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The fatal shooting of a Colorado police officer by a fellow officer and which led to a multi-million legal settlement last week is symptomatic of a nationwide problem of questionable law enforcement training that encourages police to shoot first and ask questions later, the complaint citizens are raising in controversial police shootings in Chicago, Cleveland and this past week in Tulsa, says the dead officer’s attorney.

Earlier this month, the City of Lakewood paid $3.5 million to settle The Estate of James Davies v. City of Lakewood, et al., Case No. 14-cv-01285-RBJ-NYW (D. Colo.), a lawsuit filed by the estate of James Davies, a Lakewood police officer killed by a fellow officer during a SWAT operation in 2012.

Attorney Clayton Wire of Denver-based firm Ogborn Mihm, LLC, believes law enforcement needs to stop using training programs that promote and reinforce what he calls a “shoot first and ask questions later,” or “cowboy style” of policing.   Increasingly alleged by victims of police shootings, this style of law enforcement in deadly force situations became apparent as the city and shooter defended themselves in the Davies lawsuit, Wire said.

“The Lakewood police and the shooter retained police psychology experts who train police officers to essentially shoot first and ask questions later,” Wire said.

The experts hired by the city and the shooter were from the Force Science Institute (FSI), an organization operated by Dr. Bill Lewinski in Mankato, Minnesota.  FSI, often hired in the wake of police shootings nationwide by law enforcement agencies to justify the officers’ use of deadly force, says it studies the science and human dynamics behind deadly force encounters.

“In my opinion, these sorts of training and expert witness organizations teach officers that they must shoot first, and shoot before they have even confirmed the victim has a weapon, because if they don’t the victim could shoot them first,” Wire said. “The message and directive behind such training is that police officers should shoot before fully assessing the actual threat presented by the situation.”

Lewinski was the subject of a 2015 exposé by The New York Times, entitled “Training Officers to Shoot First, and He Will Answer Questions Later,” which discussed how he and other FSI representatives use questionable scientific conclusions to repeatedly justify heinous shootings by police officers.

“Ultimately, as a result of expert testimony exposing their pseudo-science, the judge­ in our case significantly limited the testimony of the Force Science Institute experts,” Wire said.  “The judge ruled they were not qualified to testify about the misapplied and incorrect principles they sought to introduce.”

James Davies, then a 35-year-old Lakewood police officer, was shot and killed in 2012 outside a single-story house that he and fellow officers from numerous departments were checking after hearing shots fired there.  Davies’s wife and estate was represented by Wire and his colleagues at Ogborn Mihm, LLP, attorneys Murray Ogborn and Thomas Neville.

In the lawsuit, James Davies’ wife, Tamara, asserted on behalf of her husband’s estate that the officer who killed her husband had acted in a reckless and unreasonable manner, supervisory officers on the scene had caused the death of her husband, and that the police department’s policies and customs caused the shooting to occur. In the settlement the City did not admit fault.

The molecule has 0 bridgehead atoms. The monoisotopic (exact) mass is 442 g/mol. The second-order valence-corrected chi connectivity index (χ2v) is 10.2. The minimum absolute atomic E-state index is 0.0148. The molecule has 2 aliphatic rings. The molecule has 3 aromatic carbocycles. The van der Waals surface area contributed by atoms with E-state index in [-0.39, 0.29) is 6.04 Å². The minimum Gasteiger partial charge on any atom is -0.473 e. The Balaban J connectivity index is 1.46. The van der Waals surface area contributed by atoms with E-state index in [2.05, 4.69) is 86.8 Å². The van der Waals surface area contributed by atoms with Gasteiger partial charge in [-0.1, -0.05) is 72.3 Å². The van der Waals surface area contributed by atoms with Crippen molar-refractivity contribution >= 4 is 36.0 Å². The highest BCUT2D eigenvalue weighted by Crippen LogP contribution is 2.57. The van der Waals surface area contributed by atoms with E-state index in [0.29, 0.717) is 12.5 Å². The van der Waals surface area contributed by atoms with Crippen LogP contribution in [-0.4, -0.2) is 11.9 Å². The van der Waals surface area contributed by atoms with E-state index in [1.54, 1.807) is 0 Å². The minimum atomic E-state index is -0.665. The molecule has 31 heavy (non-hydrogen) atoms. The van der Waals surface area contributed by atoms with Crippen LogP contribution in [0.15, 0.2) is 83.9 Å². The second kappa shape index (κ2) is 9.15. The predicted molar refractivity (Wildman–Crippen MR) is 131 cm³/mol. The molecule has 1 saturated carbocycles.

Experts for Ms. Davies, and experts retained by the city, identified numerous errors by the police officers and supervisors, as well as the department. The reconstruction and analysis conducted by Ms. Davies’ experts also revealed the reckless and unreasonable nature of the shooting.

Wire said the Lakewood police and other law enforcement agencies nationwide need to evaluate deadly force training and focus specifically on what happened to Officer Davies.

“Besides addressing and working to remedy the “shoot first” mentality in many agencies, police departments need to train their officers effectively so they can identify and track fellow officers during operations,” Wire said.

Agent Davies was shot by an officer who first went inside the house attempting to clear it and then came out with his AR-15 rifle drawn into a darkened backyard, without first obtaining necessary information regarding the location of perimeter officers, Wire said.

“Despite having a central role, this officer, an experienced member of the SWAT team, claimed he did not know Davies was stationed at the back fence when he came outside, shot multiple times and killed him,” Wire said.

About Ogborn Mihm LLP

Ogborn Mihm, LLP is a law firm for clients who need stand-up trial lawyers in high-stakes litigation.  Our attorneys have represented clients in hundreds of jury trials, bench trials and arbitrations.  We take on the toughest cases, such as commercial and business tort litigation, plaintiff legal malpractice litigation, and employment and whistle-blower litigation.  We represent injured people and families in serious personal injury lawsuits.  We take on the insurance industry in insurance bad faith and recovery litigation.  We handle probate and estate litigation.  For our construction contractor clients, we have a substantial contract dispute and construction defect practice.   Our clients range from small family-owned businesses to Fortune 100 companies.  While the majority of our clients are businesses or business owners, many of our clients are individual people from every walk of life.

Ogborn Mihm LLP is a member of the International Society of Primerus Law Firms.